The UF Department of Surgery was well represented at this year’s Shock Society National Meeting, held by the North American/United States Shock Society, a professional organization whose mission is to improve the care of victims of trauma, shock and sepsis.
Presentations from UF Department of Surgery faculty, residents and staff included:
- Phil Efron, MD, assistant professor of surgery and anesthesiology, presented “Human Myeloid Derived Suppressor Cells Induce Immune Suppression After Severe Sepsis.” He also served as the moderator for the meeting’s New Investigator Competition and Research Fellowship Recipient Presentations.
- Scott Brakenridge, MD, MSCS, assistant professor of surgery and anesthesiology, presented “The Genomic Response After Burn Injury Predicts Organ Dysfunction and Mortality.”
- Lyle Moldawer, PhD, professor of surgery and vice chairman of research, served as moderator for the meeting’s luncheon seminar entitled “Business Development for Scientists.”
- David Holden, a medical and doctoral student working under Dr. Moldawer, presented “Blunt Trauma Releases Cell Free Nucleic Acids, but its Prognostic Relevance Does Not Surface Until the Following Day.”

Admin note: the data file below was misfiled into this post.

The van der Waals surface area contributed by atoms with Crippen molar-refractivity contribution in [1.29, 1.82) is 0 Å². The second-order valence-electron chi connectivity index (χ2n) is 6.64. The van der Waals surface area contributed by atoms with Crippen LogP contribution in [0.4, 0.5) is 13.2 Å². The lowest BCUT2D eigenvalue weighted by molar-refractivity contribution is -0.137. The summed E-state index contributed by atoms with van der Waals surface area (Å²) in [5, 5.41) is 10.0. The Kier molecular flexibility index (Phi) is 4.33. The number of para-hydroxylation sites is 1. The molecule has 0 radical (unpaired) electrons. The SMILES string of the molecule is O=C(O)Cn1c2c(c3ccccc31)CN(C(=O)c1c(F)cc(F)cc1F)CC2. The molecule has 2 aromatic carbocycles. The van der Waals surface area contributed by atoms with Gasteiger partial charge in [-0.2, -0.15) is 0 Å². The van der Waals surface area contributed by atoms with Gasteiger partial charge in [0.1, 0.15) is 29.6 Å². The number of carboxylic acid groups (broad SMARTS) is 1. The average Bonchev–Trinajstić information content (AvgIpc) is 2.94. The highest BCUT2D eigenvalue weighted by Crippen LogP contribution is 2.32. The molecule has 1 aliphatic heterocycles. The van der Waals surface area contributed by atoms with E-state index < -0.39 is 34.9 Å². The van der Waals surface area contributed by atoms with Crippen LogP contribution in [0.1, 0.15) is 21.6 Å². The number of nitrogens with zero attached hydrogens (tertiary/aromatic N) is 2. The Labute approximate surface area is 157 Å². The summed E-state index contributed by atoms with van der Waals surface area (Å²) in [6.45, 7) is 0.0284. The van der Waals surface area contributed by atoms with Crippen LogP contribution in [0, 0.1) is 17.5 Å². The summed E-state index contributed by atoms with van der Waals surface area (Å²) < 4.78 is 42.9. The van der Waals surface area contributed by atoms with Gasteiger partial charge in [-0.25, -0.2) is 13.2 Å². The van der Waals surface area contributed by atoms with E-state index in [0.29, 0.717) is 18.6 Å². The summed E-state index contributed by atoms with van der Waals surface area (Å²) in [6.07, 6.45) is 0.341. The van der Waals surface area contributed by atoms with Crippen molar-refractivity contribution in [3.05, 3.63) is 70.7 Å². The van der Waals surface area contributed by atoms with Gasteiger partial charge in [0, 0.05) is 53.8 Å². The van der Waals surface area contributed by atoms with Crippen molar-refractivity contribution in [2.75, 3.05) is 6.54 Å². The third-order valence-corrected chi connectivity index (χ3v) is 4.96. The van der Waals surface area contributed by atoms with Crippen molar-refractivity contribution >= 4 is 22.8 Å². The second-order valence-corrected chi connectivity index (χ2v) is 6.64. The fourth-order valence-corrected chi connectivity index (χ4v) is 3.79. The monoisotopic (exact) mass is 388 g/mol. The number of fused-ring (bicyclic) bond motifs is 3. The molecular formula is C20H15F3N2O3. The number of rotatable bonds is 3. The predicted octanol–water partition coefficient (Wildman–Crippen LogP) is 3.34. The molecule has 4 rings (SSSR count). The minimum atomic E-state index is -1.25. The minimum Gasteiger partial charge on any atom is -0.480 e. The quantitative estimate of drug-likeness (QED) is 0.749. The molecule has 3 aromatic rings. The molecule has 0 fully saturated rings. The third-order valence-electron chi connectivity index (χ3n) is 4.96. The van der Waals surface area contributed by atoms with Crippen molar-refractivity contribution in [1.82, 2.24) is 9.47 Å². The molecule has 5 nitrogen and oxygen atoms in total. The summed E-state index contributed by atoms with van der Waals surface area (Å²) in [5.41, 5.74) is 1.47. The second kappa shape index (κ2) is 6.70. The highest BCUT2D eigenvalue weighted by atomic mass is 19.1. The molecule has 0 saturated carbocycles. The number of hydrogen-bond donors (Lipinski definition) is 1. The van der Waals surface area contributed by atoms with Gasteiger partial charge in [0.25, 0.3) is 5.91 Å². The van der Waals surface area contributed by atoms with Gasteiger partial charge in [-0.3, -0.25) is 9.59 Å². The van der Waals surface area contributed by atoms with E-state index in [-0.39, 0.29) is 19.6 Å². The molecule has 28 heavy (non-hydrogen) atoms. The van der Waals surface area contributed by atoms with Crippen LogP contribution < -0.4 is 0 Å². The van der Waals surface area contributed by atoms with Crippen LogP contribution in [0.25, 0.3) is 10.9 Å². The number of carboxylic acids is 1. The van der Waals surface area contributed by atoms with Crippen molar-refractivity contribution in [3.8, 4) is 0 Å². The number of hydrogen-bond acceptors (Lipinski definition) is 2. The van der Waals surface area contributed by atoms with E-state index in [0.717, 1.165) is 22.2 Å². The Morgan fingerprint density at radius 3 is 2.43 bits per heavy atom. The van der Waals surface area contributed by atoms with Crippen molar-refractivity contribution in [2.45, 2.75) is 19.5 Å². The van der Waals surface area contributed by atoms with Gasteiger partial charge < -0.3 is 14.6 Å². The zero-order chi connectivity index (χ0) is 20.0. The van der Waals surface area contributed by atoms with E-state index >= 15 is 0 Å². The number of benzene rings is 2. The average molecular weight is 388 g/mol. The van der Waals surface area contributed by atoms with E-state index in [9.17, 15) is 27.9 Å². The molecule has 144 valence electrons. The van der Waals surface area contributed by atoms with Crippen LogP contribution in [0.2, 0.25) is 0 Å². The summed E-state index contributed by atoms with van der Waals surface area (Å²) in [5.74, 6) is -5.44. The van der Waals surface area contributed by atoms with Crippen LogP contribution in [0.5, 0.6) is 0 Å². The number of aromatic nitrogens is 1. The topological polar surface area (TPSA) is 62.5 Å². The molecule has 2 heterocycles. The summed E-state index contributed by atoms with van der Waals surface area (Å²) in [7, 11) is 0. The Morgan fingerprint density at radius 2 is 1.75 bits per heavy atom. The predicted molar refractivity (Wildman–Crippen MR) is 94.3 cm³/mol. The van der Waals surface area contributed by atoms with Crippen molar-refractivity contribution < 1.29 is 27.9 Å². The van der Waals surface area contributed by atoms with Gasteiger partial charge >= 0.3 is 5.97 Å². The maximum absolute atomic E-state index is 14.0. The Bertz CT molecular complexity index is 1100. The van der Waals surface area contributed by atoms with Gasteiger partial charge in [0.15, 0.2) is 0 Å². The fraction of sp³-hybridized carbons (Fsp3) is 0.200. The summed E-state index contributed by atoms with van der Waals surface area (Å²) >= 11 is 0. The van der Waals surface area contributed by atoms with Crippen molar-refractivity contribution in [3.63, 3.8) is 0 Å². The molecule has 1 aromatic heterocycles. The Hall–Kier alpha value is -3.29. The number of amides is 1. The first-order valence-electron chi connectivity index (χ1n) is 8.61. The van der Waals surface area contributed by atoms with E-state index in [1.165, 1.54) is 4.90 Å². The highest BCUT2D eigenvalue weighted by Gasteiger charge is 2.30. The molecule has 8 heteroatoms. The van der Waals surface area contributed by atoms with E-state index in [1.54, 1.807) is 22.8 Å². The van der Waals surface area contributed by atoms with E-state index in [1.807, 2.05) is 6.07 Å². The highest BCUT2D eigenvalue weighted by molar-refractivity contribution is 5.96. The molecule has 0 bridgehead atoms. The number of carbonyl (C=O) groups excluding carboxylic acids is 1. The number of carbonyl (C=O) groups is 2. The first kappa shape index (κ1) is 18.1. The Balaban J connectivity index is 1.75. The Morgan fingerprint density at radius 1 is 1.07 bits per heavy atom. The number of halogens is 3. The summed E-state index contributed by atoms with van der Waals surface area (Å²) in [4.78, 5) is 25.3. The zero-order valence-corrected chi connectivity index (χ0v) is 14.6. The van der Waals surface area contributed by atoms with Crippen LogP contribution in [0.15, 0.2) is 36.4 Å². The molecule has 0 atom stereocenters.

- Ben Szpila, a UF surgery lab resident working under Dr. Moldawer, presented ”Patterns of Gene Expression Among Murine Models of Hemorrhagic Shock Trauma and Sepsis.
- Angela Cuenca, MPH, a biological scientist working under Shawn Larson, MD, assistant professor of pediatric surgery as well as Dr. Moldawer, presented their research entitled “Alum as a Preventative Therapy Abolishes Mortality in Murine Neonatal Sepsis by Improving Effector Cell Function and Bacterial Clearance.”
- Ines Alamo, MD, a former surgical resident now working in the lab of Alicia Mohr, MD, associate professor of acute care surgery, presented “Sphingosine-1-Phosphate/S1P Receptors Modulate Hematopoietic Progenitor Cell Mobilization Following Trauma/Hemorrhagic Shock.”
The 38th Annual Conference on Shock was held June 6-9, 2015 in Denver, Colorado. The conference offers an opportunity for researchers to present data in oral and poster presentation sessions, after his or her abstract has been submitted and approved by the Society.
“This is the premier national meeting for basic and applied research in sepsis, shock and critical illness,” said Moldawer. “Not only was the University of Florida highly represented at the meeting, but the key discussion on the last day of the meeting focused on a new syndrome of chronic critical illness called PICS, first described by Dr. Frederick Moore, professor of surgery and chief of acute care surgery at UF.”